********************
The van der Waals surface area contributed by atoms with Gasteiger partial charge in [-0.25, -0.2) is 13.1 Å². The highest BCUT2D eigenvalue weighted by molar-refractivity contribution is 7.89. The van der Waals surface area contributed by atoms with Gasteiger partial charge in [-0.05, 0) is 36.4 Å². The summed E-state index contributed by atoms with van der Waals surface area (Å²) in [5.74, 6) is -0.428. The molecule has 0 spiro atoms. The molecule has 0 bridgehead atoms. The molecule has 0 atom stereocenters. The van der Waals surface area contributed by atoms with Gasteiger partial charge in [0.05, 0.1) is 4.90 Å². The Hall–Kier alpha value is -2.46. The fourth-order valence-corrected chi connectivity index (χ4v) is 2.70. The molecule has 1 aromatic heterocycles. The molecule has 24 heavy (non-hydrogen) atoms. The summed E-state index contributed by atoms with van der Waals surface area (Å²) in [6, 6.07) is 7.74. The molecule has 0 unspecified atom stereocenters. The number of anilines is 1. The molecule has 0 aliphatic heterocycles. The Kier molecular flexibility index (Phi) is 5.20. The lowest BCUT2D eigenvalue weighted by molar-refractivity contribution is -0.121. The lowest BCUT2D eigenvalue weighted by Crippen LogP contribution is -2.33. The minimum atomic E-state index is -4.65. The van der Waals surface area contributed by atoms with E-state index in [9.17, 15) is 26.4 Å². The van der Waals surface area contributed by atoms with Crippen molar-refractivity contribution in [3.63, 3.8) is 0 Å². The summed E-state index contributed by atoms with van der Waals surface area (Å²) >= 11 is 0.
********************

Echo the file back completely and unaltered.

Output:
The van der Waals surface area contributed by atoms with Gasteiger partial charge in [-0.25, -0.2) is 13.1 Å². The highest BCUT2D eigenvalue weighted by molar-refractivity contribution is 7.89. The van der Waals surface area contributed by atoms with Gasteiger partial charge in [-0.05, 0) is 36.4 Å². The summed E-state index contributed by atoms with van der Waals surface area (Å²) in [5.74, 6) is -0.428. The molecule has 0 spiro atoms. The molecule has 0 bridgehead atoms. The molecule has 0 atom stereocenters. The van der Waals surface area contributed by atoms with Gasteiger partial charge in [0.05, 0.1) is 4.90 Å². The Hall–Kier alpha value is -2.46. The fourth-order valence-corrected chi connectivity index (χ4v) is 2.70. The molecule has 1 aromatic heterocycles. The molecule has 24 heavy (non-hydrogen) atoms. The summed E-state index contributed by atoms with van der Waals surface area (Å²) in [6, 6.07) is 7.74. The molecule has 0 unspecified atom stereocenters. The number of anilines is 1. The molecule has 0 aliphatic heterocycles. The Kier molecular flexibility index (Phi) is 5.20. The lowest BCUT2D eigenvalue weighted by molar-refractivity contribution is -0.121. The lowest BCUT2D eigenvalue weighted by Crippen LogP contribution is -2.33. The minimum atomic E-state index is -4.65. The van der Waals surface area contributed by atoms with E-state index in [9.17, 15) is 26.4 Å². The van der Waals surface area contributed by atoms with Crippen molar-refractivity contribution in [3.63, 3.8) is 0 Å². The summed E-state index contributed by atoms with van der Waals surface area (Å²) >= 11 is 0.